Mon, Jun 15, 2009 - Page 19 News List

Mets defeat Yankees 6-2 to salvage a little pride

CATCHING ON After failing to catch a two-out fly for the loss on Friday, the Yankees’ Luis Castillo faced the press, shook off derisive applause and returned to usual form

NY TIMES NEWS SERVICE AND AP , NEW YORK

New York Mets reliever Francisco Rodriguez delivers to the plate in the ninth inning against the New York Yankees at Yankee Stadium in New York on Saturday.

PHOTO: AFP

Welcome to the losers’ bracket. That’s what the weekend interleague frolics at Yankee Stadium felt like after the Mets and the Yankees were cuffed around by divisional rivals in midweek.

In their annual June appointment, the Mets rallied for a 6-2 victory on a soggy Saturday afternoon, after their vintage collapse on Friday night when Luis Castillo muffed a two-out pop fly that allowed the tying and winning runs to score.

Yankees Fill-in pitcher Fernando Nieve earned his first major league victory in three years. Nieve (1-0) allowed two runs and four hits over six-and-two-third innings in his first major league start in three years.

Gary Sheffield homered for the second straight day against his former team and Omir Santos hit a two-run shot off Andy Pettitte (6-3).

Castillo’s clank off the heel of his glove on Friday was worse than anything Marvelous Marv Throneberry ever did at first base. It was downright Bucknerian, except that it did not lose the sixth game of a World Series.

In an admirable display of professionalism, Castillo met reporters before Saturday’s game, telling them he had no option but to move forward. He was saved by the quotidian renewal of baseball that allows somebody to perform some hideous error late one evening and be back leading off the next afternoon. Castillo was greeted with loud, derisive applause by appreciative Yankee fans, but he might have anticipated that.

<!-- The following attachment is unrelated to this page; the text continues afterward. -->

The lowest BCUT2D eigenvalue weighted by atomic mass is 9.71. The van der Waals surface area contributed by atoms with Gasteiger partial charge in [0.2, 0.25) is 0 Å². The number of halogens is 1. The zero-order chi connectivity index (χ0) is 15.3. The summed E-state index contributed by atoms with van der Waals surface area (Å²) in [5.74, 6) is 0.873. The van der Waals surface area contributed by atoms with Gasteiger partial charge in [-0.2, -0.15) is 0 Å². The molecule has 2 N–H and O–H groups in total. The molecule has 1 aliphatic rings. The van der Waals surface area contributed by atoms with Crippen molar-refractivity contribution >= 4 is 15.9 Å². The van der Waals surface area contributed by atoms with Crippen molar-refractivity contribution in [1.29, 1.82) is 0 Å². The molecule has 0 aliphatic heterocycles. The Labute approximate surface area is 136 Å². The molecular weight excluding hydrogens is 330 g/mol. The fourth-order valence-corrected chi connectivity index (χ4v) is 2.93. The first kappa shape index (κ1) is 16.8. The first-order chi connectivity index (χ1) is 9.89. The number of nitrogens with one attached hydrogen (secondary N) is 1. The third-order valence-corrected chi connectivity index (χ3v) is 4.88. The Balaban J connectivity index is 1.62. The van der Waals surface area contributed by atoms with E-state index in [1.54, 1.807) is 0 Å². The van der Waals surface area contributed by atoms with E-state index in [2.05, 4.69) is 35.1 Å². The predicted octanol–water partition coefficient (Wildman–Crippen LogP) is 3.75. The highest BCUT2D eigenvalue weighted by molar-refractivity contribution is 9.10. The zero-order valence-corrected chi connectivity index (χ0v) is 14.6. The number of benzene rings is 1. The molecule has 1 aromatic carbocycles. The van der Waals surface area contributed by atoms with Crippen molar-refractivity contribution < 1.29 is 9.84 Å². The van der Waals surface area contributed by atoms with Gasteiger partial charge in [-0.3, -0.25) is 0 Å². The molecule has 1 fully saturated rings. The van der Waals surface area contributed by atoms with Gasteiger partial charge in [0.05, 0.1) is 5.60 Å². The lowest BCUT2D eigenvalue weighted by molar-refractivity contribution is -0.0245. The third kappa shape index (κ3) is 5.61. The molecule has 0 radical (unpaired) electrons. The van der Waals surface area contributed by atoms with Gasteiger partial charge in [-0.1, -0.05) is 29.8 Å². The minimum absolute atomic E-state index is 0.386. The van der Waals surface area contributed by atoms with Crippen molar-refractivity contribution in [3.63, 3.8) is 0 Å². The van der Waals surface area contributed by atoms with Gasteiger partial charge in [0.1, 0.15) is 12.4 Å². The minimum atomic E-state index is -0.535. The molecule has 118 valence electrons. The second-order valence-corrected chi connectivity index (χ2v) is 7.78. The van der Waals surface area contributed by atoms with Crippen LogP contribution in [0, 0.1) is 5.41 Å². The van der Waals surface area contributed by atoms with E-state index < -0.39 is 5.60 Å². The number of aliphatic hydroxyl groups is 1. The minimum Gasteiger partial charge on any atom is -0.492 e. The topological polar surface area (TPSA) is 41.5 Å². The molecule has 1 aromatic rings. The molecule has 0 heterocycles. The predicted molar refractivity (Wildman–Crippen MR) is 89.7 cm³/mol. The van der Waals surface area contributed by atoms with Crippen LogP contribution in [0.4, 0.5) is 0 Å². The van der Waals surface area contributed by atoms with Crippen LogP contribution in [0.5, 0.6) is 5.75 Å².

And wonder of wonders, life did begin again. Castillo stroked a hit in the second inning, handled grounders and a line drive, beat out a roller in the eighth and generally kept chugging along.

The long and loopy Friday game came after the two New York teams had stumbled around against the two division leaders, the Red Sox and the Phillies.

The interleague schedule is something of a burden for teams with intracity opponents, giving the Yankees and the Mets six challenging games every season, just as it does for teams around Los Angeles, the Bay Area and Chicago.

This year’s interleague demands seem downright cruel: The Yankees just got whacked three times in Boston, giving them an 0-8 record against the Sox, while the Mets lost two of three to the Phillies. It’s a long season, but both New York teams gave indications of not being as good as their rivals.

“But it’s good for baseball,” Mets manager Jerry Manuel, said of interleague play. “It outweighs the fact that you are playing a good team.”

Is there anything positive that can come from six games against the Yankees?

“It tells you where you are as a team,” Manuel said. “And you still have 100 games left.”

Manuel has a unique perspective, having managed the White Sox. Cajoled into comparing the rivalries, he said: “I thought the Chicago thing was a little more intense.”

“It was so intense,” he added, “that we had to play all day games at our place, and that hurt us.”

Why did they have to play only day games on the South Side, which has played a vast majority of its games at night for half a century?

“Fights,” Manuel said. “Tyson, Ali, stuff like that.”

There were no fights on Friday. Folks who can afford the outrageous prices in this Yankee Stadium palace are probably not brawlers, at least in the physical sense.

Yankee fans might even have gotten their money’s worth on Friday from a play they will remember a long time — a seasoned major league second baseman performing the modern one-handed stab at a ball in the throes of gravity. Apparently, it is absolutely against the contemporary code of honor to raise the other hand alongside the glove to capture the ball — or swipe at a fumble, in an emergency. Style counts, after all.

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